By Mark Guarino
Just as the sparring between George W. Bush and John Kerry heats up closer to the November election, so too will music aimed at critiquing it.
An unusually large and growing pool of musicians are making their voices heard this election season through a series of partisan and non-partisan concerts and CD releases. While the intersection between politics and music is not news, the flood of participants surely is. This year, it appears, if you are a musician who is silent about where you stand, you are the minority.
For some artists, it is a step taken into an entirely new world, but one they feel is necessary.
Damian Kulash, singer for Chicago’s OK Go, said what motivated him was the numbers. Only a third of 18- to 30-year-olds voted in the 2000 election. “That is a huge discrepancy,” he said. His band appears on the get out the vote compilation “Future Soundtrack For America” (Barsuk).
“I have not been politically outspoken, I don’t write songs about politics and I am not a person who volunteers for campaigns,” Kulash, 28, said. “But I am a person who gives a (expletive). So maybe what needs to happen is the people who give a (expletive), but who are not involved in professional politics, need to enter the discussion.”
Not surprisingly, dissent is a major theme among the batch of releases due this fall. Albums by Green Day, R.E.M., John Fogerty, Steve Earle, Jason Ringenberg and more feature songs critical of the Bush administration and the situation in Iraq, joining a stream of others (John Mellencamp, The Roots, Beastie Boys, Faithless, Pearl Jam, Ludacris, Morrissey, NOFX, Bad Religion, Incubus, Jay Farrar, Bobby Conn, Rickie Lee Jones, Neil Young, Patti Smith) who, over the past two years, have done the same. Political screeds performed by bands like Alkaline Trio, Sum 41 and the Offspring are featured on two volumes of the punk compilation, “Rock Against Bush” (Fat Wreck).
Even John Prine, the veteran songwriter who has not released a batch of new songs in nine years, debuted a few new ones at Ravinia last week, some written days earlier, that poked fun at President Bush. They were received with universal applause.
There is support for Bush on the other side of the fence, but it is a slimmer group including Christian artists like Michael W. Smith and Third Day and country singers like Brooks & Dunn, Darrell Worley and Lee Ann Womack, all scheduled to perform at the Republican National Convention. Conservative rockers like Ted Nugent and Gene Simmons have also been vocal.
The less political entries are the CD compilations that strive to be overtly non-partisan even though the funds they raise are funneled to liberal advocacy groups like moveon.org and America Coming Together that both work to support progressive candidate and operate voter registration drives.
“Wake Up Everybody,” due next month, is an album that takes its cue from the days of “We Are the World.” The title song features a slate of rap and R&B stars including Missy Elliot, Jadakiss and Wyclef Jean. The album includes a remake of John Lennon’s “Give Peace a Chance” by Yoko Ono and tracks from Bonnie Raitt, Eric Clapton and others.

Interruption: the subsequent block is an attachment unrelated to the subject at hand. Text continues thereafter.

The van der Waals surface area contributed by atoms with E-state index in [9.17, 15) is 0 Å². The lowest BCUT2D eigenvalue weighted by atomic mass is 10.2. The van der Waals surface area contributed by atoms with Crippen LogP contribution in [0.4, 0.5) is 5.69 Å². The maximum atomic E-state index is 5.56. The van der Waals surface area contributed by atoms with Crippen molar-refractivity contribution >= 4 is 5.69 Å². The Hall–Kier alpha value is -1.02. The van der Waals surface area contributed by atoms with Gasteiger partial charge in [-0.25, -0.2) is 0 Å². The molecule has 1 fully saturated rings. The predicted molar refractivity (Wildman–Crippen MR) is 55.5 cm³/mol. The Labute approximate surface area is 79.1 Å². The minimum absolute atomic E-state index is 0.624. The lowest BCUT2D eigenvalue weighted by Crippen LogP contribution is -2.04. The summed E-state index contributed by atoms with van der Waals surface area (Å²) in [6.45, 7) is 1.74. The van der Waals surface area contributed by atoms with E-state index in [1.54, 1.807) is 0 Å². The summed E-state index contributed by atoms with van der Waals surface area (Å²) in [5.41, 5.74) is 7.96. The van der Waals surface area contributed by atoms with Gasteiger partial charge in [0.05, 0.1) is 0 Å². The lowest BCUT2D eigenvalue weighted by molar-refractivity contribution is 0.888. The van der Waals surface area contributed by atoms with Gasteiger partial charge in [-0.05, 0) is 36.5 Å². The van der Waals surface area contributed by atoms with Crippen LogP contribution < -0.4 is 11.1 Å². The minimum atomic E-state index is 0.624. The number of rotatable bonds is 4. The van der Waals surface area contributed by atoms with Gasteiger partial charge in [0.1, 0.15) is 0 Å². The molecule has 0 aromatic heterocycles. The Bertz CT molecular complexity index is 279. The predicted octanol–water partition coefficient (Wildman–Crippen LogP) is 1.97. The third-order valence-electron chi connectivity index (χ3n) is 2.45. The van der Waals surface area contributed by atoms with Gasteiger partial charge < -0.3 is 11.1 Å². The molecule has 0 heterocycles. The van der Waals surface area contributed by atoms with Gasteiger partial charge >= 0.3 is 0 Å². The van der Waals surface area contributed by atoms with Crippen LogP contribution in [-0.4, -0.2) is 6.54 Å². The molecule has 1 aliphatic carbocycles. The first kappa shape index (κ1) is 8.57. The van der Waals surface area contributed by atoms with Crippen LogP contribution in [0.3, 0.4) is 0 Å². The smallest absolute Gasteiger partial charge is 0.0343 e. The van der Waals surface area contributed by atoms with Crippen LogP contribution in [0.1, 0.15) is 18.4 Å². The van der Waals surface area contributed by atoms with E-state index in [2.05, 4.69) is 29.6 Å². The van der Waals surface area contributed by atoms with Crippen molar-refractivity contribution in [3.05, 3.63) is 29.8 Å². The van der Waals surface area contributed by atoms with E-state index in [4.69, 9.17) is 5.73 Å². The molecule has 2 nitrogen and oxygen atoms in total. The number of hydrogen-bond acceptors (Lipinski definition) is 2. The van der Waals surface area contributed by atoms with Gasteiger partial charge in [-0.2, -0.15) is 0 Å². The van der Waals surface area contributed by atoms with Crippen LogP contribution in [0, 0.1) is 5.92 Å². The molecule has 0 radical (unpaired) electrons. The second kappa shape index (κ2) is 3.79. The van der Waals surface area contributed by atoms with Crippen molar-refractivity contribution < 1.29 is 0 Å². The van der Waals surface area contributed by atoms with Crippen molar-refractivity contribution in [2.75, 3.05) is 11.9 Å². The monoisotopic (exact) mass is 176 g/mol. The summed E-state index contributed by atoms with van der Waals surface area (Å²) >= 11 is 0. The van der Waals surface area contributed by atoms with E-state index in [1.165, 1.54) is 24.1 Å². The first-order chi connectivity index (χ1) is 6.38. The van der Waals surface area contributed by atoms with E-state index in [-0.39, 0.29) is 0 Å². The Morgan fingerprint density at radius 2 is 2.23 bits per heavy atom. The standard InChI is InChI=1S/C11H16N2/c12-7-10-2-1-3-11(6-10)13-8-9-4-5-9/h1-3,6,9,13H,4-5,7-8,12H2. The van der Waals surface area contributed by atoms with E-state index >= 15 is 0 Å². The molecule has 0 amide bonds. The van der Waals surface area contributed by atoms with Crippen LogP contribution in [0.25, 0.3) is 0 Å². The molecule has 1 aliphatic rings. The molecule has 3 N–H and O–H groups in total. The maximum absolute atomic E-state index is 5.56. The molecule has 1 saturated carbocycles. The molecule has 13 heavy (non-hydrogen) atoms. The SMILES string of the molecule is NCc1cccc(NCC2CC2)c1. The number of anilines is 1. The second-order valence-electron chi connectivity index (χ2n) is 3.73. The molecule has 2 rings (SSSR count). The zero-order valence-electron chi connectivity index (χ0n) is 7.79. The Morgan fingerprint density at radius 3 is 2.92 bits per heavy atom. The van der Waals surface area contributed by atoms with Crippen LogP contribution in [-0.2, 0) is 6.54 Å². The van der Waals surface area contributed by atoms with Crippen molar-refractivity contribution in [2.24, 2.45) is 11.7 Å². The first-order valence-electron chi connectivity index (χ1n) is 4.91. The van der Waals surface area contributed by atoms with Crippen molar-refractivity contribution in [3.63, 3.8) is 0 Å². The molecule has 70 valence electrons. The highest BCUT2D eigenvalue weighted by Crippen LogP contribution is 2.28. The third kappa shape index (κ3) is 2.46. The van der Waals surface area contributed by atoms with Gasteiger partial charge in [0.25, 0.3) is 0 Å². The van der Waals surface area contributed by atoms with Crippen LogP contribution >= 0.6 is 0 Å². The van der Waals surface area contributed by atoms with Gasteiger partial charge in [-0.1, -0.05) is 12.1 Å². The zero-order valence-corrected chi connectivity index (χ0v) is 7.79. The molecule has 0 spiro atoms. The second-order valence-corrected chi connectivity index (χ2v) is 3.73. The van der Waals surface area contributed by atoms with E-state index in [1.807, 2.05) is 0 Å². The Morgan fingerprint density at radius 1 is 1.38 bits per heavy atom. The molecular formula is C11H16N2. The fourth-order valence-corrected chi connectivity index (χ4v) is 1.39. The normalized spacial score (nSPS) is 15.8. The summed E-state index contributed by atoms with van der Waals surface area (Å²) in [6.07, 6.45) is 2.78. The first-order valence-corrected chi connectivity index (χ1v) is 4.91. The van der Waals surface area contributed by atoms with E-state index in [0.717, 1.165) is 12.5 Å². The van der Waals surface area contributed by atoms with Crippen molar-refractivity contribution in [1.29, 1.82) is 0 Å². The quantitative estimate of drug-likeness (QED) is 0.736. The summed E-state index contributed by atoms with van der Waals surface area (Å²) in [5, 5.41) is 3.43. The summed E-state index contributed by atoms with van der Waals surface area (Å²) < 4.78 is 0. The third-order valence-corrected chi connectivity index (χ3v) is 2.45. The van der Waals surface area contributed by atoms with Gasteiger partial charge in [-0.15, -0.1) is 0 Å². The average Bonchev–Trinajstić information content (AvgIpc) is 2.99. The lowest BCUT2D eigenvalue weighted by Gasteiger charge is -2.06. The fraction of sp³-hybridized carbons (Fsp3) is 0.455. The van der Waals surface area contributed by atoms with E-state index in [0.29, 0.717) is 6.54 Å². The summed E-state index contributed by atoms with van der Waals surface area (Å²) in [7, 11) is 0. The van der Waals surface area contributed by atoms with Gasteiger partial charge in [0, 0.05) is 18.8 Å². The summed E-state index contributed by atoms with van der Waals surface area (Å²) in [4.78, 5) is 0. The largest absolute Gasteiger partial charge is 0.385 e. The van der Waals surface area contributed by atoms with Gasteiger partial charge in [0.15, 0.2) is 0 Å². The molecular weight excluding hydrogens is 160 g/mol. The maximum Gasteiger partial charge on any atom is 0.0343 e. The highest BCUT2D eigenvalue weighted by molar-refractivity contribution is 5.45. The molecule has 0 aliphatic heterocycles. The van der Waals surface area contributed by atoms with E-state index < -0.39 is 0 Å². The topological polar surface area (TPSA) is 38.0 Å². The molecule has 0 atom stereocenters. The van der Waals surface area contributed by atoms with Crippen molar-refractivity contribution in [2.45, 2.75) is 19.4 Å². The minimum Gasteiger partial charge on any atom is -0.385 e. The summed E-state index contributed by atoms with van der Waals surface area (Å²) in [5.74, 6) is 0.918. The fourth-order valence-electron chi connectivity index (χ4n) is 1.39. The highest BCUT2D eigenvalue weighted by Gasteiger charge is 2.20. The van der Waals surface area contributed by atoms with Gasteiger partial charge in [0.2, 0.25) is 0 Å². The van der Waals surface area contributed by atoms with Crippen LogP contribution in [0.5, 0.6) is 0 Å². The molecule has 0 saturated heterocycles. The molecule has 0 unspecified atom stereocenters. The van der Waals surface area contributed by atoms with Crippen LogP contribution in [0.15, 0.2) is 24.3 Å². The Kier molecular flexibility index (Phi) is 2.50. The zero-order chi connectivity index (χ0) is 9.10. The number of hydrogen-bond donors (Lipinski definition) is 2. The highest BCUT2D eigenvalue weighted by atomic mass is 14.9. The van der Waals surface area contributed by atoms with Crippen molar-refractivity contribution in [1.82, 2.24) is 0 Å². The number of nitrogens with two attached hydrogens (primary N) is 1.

“Future Soundtrack for America” similarly assembles new, politically motivated songs from a variety of artists like R.E.M., Blink-182, Ben Kweller, Fountains of Wayne, David Byrne and Sleater-Kinney. The CD will be sold separately and also be included in “The Future Dictionary of America,” a collection of new essays published by McSweeney’s and written by Stephen King, Jonathan Franzen, Kurt Vonnegut and others.
John Flansburgh of They Might Be Giants, who organized the album, said he was conscious to make a compilation that would not be criticized for Bush bashing. Indeed, the songs are not so referential, and instead deal with feelings of fear, anger and hope.
“There’s little preaching going on,” he said. “What’s interesting about this record is that it’s essentially an optimistic album. It’s not didactic, it’s not prosaic. I’m proud to say there’s a bit more poetry to this than your average political compilation.”
Still, Flansburgh is direct about the reason behind the music. “Even if you are a diehard, hard right, economic, conservative person, the Bush presidency has been a total disaster. He’s a completely reckless and irresponsible president,” he said.
That belief is shared by the organizers behind the Vote For Change Tour, a multi-city, multi-artist series of concerts booked in early October in 12 swing states including Michigan, Ohio and Wisconsin and featuring Bruce Springsteen, the Dave Matthews Band, Pearl Jam, the Dixie Chicks and many others. Funds will benefit moveon.org and America Coming Together.
The tour is the first time Springsteen endorsed a presidential candidate. In an editorial to the New York Times, he explained he is taking a stand because he disagreed with the Iraq war, Bush’s tax cut and rising deficits. “Our American government has strayed too far from American values,” he wrote.
This fall, the Vote for Change tour will coincide with next fall’s Farm Aid, the ACLU Freedom Concert in October and a series of hip-hop summits organized by Russell Simmons and planned in swing states.
OK Go will play a Vote for Change show in DC and Kulash is realistic the current swarm of activism will not necessarily sway Bush supporters and will likely be preaching to the converted. Still, he said the activity serves as a unifier for those who want change and will help promote activism among the undecided.
“It’s easier to get involved this year. One of the silver linings is it’s easier to create a culture of involvement and activism among kids. It’s not cool to not know what’s going on anymore. Whether or not you pick up the record and think ‘god, I have to vote for Kerry’, it gives a sense that everyone is supposed to care,” he said. “Even your idols.”